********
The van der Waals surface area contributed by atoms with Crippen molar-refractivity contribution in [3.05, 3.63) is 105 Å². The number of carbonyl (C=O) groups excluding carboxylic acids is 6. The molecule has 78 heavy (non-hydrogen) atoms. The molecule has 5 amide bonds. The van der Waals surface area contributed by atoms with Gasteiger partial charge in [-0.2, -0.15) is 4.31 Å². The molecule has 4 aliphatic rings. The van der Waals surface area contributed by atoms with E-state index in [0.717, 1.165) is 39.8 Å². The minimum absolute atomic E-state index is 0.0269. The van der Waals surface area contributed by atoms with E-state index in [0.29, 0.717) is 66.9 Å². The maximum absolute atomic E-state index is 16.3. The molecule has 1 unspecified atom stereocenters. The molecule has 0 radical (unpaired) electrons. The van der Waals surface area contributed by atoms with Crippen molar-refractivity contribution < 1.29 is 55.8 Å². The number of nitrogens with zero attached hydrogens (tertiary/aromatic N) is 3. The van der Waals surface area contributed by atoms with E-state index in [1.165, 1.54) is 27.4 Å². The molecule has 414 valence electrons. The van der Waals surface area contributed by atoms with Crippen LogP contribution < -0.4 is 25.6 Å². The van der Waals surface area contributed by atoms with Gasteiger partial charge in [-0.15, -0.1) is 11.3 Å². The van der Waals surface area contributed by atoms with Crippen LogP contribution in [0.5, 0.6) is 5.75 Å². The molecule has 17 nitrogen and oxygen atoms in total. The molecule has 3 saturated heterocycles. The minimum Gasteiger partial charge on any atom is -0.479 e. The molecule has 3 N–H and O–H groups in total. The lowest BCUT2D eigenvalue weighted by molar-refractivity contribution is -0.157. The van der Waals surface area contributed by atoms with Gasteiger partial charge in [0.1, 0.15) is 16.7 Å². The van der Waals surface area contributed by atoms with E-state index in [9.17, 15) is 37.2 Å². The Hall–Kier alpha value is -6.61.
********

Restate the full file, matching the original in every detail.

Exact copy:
The van der Waals surface area contributed by atoms with Crippen molar-refractivity contribution in [3.05, 3.63) is 105 Å². The number of carbonyl (C=O) groups excluding carboxylic acids is 6. The molecule has 78 heavy (non-hydrogen) atoms. The molecule has 5 amide bonds. The van der Waals surface area contributed by atoms with Gasteiger partial charge in [-0.2, -0.15) is 4.31 Å². The molecule has 4 aliphatic rings. The van der Waals surface area contributed by atoms with E-state index in [0.717, 1.165) is 39.8 Å². The minimum absolute atomic E-state index is 0.0269. The van der Waals surface area contributed by atoms with E-state index in [0.29, 0.717) is 66.9 Å². The maximum absolute atomic E-state index is 16.3. The molecule has 1 unspecified atom stereocenters. The molecule has 0 radical (unpaired) electrons. The van der Waals surface area contributed by atoms with Crippen molar-refractivity contribution < 1.29 is 55.8 Å². The number of nitrogens with zero attached hydrogens (tertiary/aromatic N) is 3. The van der Waals surface area contributed by atoms with E-state index in [1.165, 1.54) is 27.4 Å². The molecule has 414 valence electrons. The van der Waals surface area contributed by atoms with Crippen LogP contribution < -0.4 is 25.6 Å². The van der Waals surface area contributed by atoms with Gasteiger partial charge in [-0.15, -0.1) is 11.3 Å². The van der Waals surface area contributed by atoms with Crippen LogP contribution in [0.5, 0.6) is 5.75 Å². The molecule has 17 nitrogen and oxygen atoms in total. The molecule has 3 saturated heterocycles. The minimum Gasteiger partial charge on any atom is -0.479 e. The molecule has 3 N–H and O–H groups in total. The lowest BCUT2D eigenvalue weighted by molar-refractivity contribution is -0.157. The van der Waals surface area contributed by atoms with Gasteiger partial charge in [0.1, 0.15) is 16.7 Å². The van der Waals surface area contributed by atoms with E-state index in [9.17, 15) is 37.2 Å². The Hall–Kier alpha value is -6.61.